That page is an excellent answer to the first part of the question "When did we first find out that mountains had roots" but in no way shows that the second part "and that these mountains stabilised the earth" is even meaningful and therefore cannot justifiably be used by Muslim fundies in the way I suspect that it is repeatedly used by them


well said giwan , as a muslim allow me to share this with you there no versus in Quran that said that mountains stabilizing the crust or the earth , they mistranslated the Arabic world (RAWASI)
(stabilizer ) does not mean mountain at all . and who ever made this connection is way wrong even if he a Muslim AS a matter of fact ALLAH said in the Quran that he is one who put down the mountain deep in the crust (ARSAHA ) and they look like PEGS after word that it .
so the mountains ARE PEGS FOR THEM SELF

IN ARABIC there a big deference between
RWASI ( رواسي ) : reflect the ability and the force within to do thier job
ARSAHA ( أرساها ) : reflect the need and lack inner force
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Re: Mountain Roots and Crust Stabilisation

#29  Postby Erakivnor » Mar 26, 2013 10:31 pm

Ciwan wrote:True JoeB, and also in all the documentaries I've seen, they always show the Mantle as a very thick hot soup-like thing (Molten rock really), moving from the centre outwards then back in towards the centre (convention).

The mantle is solid (demonstrated by the propagation of shear waves from one side to the other of the Earth).
A solid can flow (especially in large masses) because of several mechanisms that occur inside and at the boundaries of crystals that make them change shape and actually move. These processes are fundamentally controlled by the temperature and deformation rates. Also you have a to take into account that this flows occur over geologic time scales. The common concept of flow and viscosity is related to liquids because they are the every-day-experience we have with flowing matter. But solids can flow as well.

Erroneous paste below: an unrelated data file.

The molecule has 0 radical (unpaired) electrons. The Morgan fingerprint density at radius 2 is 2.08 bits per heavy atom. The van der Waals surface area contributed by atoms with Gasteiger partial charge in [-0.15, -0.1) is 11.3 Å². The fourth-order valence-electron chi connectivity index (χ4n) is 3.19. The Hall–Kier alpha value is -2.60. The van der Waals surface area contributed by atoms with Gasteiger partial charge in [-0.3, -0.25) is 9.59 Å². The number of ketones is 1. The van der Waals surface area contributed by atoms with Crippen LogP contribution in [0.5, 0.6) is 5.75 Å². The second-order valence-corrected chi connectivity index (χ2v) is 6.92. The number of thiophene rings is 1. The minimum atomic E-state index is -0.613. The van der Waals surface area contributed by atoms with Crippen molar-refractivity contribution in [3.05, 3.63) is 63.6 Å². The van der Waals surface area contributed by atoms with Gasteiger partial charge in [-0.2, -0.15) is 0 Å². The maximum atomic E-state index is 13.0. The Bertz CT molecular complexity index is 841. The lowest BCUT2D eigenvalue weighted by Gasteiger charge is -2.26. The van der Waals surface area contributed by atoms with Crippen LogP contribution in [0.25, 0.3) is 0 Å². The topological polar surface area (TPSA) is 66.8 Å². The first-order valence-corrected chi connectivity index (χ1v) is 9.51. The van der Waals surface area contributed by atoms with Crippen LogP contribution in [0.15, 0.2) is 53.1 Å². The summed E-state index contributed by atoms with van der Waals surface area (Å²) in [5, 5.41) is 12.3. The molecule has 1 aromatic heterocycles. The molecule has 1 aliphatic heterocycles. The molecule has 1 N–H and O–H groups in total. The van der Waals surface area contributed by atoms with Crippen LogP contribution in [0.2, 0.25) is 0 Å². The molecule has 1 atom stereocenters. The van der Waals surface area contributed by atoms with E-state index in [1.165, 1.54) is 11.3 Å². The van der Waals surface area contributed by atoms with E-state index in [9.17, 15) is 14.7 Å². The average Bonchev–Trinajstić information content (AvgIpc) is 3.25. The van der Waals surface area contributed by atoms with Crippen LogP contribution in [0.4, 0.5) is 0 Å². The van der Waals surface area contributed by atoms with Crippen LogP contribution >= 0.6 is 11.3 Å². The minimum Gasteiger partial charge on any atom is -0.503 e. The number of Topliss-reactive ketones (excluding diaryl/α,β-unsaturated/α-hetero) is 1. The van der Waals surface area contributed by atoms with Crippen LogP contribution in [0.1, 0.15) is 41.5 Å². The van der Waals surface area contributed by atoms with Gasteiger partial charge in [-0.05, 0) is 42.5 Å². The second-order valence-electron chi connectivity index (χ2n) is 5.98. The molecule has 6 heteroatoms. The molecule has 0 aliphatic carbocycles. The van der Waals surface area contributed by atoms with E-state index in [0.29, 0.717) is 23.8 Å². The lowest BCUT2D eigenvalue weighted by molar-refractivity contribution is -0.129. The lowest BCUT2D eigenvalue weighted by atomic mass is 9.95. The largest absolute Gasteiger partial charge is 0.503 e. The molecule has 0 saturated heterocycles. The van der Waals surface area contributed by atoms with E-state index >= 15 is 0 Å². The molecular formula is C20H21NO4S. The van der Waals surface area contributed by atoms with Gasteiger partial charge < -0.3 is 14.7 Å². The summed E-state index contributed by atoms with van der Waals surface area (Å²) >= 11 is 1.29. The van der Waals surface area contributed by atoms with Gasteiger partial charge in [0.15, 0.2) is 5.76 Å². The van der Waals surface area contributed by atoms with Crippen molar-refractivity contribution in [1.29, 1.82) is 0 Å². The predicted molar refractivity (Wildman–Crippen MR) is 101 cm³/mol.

JoeB wrote:I have never heard that the mantle was solid, but mostly magma flowing slowly from the earth's hot core to the surface and back again (thereby pushing the continental plates around). If the mantel hadn't some viscosity it couldn't create mantle convection right?


Actually the depth and connection of mantle convection with respect to the core is matter of debate. anyway both the mantle and the core convect.

To come back for a moment to the initial question: the stabilization of mountains. Stabilization in geology has only one meaning, as far as I know: "it does not deform since a long time".
Clearly the muslim article you read was misleading something about the roots of mountains. I think that mountain roots are unstable because of the lateral contrast in viscosity, density and thermal structure with mantle rocks. actually roots of orogens are the opposite of a stabilized crust during orogenesis. While for other reasons they can be stabilizing factors once orogenesis ended (i.e. after the active margin became inactive).